might have repudiated the Neapolitan alliance: like all weak men he chose the worst course—vacillation. He knew that he had not, like his father, a firm hold on the respect, or at least the awe of the Florentines, but was hated for his pride and profligacy. Almost the first act of Charles VIII., on his descent from the Alps, early in 1594, was to send an embassy to Florence. He reminded the Florentines that Charlemagne had been the second founder of their city; he touched on the recent alliances with the kingdom of France, especially with his father Louis XI., and urged the stronger argument, the immense commercial advantages derived from France. The Florentines were almost the bankers of the realm. The answer of Piero de' Medici was ambiguous. Charles at once prepared to march on Florence. Such was the public discontent that the magistrates entreated Savonarola to allay the angry people. The preacher obeyed, but he did not scruple to remind them of his repeated but neglected text (a text, by the way, invented or imagined by himself): “Behold, the sword of the Lord is upon the land, instantly and rapidly. Piero de' Medici was seized with the utmost panic; he thought of his father's daring embassage in his own person to the hostile court of Naples. What Lorenzo had done with bold wisdom, he would imitate with weak despair: he went as his own ambassador to the camp of Charles; but, instead of overawing, fell prostrate before the invader. He accepted at once the hard terms; he was even more lavish of concession than the king of demands; he stipulated for the surrender of the fortresses of Pietra Santa, Sarzana, Sarzanella, the occupation of Pisa and Leghorn, the loan of 200,000 ducats.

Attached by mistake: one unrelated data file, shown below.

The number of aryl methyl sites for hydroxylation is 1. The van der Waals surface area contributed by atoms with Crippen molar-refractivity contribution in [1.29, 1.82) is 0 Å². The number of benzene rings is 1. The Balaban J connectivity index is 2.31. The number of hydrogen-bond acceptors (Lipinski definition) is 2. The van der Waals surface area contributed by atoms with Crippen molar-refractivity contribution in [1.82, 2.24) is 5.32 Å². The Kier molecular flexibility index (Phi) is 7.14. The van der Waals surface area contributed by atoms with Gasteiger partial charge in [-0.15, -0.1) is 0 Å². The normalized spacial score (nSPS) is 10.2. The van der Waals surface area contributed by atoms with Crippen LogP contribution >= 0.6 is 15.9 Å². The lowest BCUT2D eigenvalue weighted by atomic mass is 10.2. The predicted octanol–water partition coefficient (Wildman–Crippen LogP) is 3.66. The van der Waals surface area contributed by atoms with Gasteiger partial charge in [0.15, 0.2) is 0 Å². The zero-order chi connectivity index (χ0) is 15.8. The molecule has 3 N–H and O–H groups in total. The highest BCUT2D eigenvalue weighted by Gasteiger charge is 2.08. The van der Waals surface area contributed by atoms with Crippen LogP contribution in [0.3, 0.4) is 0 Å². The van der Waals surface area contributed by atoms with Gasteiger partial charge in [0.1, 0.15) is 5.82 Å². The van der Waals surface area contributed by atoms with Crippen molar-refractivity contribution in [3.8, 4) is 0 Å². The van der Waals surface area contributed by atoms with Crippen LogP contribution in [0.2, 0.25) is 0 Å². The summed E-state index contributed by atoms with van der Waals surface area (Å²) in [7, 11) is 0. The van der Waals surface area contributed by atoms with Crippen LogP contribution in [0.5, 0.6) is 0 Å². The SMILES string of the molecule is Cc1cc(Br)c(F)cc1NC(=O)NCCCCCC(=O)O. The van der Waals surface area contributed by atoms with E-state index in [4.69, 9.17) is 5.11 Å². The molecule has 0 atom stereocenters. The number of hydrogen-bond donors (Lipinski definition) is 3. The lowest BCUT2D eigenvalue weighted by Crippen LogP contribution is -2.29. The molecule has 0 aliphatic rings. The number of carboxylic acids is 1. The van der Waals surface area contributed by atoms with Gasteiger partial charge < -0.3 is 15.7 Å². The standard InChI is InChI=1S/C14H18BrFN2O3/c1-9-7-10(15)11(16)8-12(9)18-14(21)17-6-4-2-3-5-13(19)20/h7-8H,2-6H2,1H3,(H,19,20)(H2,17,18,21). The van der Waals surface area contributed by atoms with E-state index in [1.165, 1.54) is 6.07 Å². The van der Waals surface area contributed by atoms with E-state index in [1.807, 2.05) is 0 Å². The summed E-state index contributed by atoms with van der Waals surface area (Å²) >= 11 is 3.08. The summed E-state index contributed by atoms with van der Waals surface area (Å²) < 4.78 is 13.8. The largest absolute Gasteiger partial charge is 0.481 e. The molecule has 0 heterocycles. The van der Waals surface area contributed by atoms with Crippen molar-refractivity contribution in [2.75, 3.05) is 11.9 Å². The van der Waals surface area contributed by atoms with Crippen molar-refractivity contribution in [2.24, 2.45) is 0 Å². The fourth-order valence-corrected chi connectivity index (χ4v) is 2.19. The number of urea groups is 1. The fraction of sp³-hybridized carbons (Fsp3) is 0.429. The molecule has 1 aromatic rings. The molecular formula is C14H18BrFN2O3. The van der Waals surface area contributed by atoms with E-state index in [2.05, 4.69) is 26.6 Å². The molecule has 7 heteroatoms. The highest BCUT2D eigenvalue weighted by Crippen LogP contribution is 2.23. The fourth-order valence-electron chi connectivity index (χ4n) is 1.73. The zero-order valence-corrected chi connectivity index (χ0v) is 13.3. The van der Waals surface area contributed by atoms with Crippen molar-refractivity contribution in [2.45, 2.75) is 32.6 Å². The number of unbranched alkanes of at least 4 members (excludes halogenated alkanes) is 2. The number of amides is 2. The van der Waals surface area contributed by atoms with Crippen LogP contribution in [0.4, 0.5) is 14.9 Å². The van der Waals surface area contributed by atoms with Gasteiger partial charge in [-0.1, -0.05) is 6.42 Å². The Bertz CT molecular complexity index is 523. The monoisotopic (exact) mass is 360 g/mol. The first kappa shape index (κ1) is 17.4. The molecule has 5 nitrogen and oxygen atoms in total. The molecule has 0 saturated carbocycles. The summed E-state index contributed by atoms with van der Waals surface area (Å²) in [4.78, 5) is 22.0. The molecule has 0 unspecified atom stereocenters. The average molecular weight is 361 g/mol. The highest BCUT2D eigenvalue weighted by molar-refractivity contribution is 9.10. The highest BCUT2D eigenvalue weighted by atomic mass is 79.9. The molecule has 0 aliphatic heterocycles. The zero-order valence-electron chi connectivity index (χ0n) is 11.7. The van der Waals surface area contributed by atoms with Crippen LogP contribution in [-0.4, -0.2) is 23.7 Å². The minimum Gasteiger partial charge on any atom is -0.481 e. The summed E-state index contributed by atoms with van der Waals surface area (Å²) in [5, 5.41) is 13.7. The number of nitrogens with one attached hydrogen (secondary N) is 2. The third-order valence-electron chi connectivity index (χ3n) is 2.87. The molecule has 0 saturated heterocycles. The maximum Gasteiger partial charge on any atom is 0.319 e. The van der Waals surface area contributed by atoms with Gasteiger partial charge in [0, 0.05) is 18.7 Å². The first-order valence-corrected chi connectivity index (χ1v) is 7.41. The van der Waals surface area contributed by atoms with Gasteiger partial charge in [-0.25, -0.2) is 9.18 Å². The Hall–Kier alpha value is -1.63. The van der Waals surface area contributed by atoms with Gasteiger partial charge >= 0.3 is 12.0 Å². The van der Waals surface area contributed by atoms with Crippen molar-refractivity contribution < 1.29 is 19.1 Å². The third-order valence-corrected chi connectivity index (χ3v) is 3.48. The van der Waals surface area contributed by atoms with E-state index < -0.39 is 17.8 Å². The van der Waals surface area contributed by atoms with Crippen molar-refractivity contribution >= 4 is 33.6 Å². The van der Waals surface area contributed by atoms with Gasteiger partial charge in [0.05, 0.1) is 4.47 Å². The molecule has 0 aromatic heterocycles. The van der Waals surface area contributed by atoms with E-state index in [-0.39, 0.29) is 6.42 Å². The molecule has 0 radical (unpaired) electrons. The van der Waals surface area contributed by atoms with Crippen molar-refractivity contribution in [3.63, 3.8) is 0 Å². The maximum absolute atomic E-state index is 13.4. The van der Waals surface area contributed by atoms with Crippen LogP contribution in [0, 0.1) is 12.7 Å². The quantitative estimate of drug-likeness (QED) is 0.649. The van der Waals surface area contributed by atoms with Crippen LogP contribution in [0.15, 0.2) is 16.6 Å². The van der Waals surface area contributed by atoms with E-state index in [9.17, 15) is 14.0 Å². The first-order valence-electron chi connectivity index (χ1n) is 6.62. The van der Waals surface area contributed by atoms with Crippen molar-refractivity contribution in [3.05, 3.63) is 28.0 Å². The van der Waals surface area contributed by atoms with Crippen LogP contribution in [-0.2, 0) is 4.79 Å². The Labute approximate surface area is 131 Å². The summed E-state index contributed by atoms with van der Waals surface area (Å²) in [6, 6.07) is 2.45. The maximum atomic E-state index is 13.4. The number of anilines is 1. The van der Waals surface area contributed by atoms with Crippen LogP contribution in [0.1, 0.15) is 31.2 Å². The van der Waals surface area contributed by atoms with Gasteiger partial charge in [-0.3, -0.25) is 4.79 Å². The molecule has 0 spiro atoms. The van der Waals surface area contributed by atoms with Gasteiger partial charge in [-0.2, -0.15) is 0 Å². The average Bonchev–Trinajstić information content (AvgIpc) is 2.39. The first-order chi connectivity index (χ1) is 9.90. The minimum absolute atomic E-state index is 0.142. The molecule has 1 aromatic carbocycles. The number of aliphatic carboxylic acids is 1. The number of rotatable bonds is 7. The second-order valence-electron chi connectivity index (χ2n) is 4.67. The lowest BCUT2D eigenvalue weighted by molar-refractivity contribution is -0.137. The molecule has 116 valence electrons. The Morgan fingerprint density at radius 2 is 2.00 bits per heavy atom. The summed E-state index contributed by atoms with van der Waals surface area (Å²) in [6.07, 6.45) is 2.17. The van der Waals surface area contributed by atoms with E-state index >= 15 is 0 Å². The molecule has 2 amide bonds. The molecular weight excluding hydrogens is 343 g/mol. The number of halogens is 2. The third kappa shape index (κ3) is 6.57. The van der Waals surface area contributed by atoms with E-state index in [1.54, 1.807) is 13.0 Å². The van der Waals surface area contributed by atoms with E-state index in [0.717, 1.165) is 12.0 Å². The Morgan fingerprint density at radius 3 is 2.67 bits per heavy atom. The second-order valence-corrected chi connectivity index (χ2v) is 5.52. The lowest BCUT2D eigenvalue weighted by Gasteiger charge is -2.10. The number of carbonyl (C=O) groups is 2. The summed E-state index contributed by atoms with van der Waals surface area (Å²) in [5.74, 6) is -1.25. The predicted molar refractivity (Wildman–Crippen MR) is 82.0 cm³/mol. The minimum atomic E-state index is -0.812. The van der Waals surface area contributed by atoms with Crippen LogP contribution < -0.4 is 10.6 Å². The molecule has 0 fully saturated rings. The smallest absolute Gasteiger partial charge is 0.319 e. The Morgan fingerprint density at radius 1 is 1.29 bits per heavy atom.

Florence rose in fury. Francesco Valori, once a friend of the Medici, headed the movement, mounted his horse, and summoned the people to liberty. Piero de' Medici and all his faction were declared rebels ; they stole out of the city, and took refuge in Bologna. Savonarola seemed stunned with the revo

• Ecce gladius Domini super terram cito et velociter. His favourite phrase was that the barbiere (the barber or barbarian) would come and shave all Italy. See especially Sopra i Salmi, sorm. xxiv. p. 166.

lution--the Prophet saw not clearly what was to come. His sermon (on Haggai) dwelt only on the mercy of God; he urged the people to imitate God, and show compassion. He spoke ambiguously of the scourge impending over the city: let Florence appease God, who is already half-appeased ; let the approaching Advent be a fast as rigorous as Lent. The burthen of his discourse, the burthen on which he perpetually dwelt, was calamity on Italy, on Florence, on the clergy.

And he said again and again that Italy shall be utterly subverted, and specially the city of Rome. Nevertheless it was revealed to him, and had been revealed in former visions he had seen at intervals for the last four years, that the prophecy against Florence was conditional : it might be averted by her repentance and by God's mercy. Four ambassadors were named of noble houses—a Nerli, a Rucellai, a Capponi, a Cavalcanti ; the fifth was the Dominican stranger, Girolamo Savonarola. They set out for Lucca; Charles eluded their reception; he was on his march to Pisa, whither they followed him; but Piero de' Medici had pre-occupied the weak mind of the king by his humble submission. On their solemn audience Savonarola addressed the king in a long florid Ciceronian harangue, in which there are but few gleams of the fervid preacher. It was a general exhortation to imitate God in showing mercy.

On November 27 Charles VIII. entered Florence; his manners were courteous, but the terms which he dictated hard and imperious—the restoration of the Medici to their full sovereignty. The magistrates had not lost the Florentine courage: they firmly repelled the proposals. What then,' said the impetuous Frenchman, “if I sound my trumpets ?' Then,' resolutely answered Gino Capponi, · Florence must toll her bells. The threat of the terrible tocsin, the signal of general insurrection in all Italian cities, startled the king, and he turned off, with a coarse pleasantry on the name of Capponi. Yet Florence, unNardi, i. 51. M. Perrens well observes that Machiavelli has said better :

Lo strepito dell' armi e do' cavalli
Non potè far che non fosse sentita
La voce d'un Cappon fra conto Galli.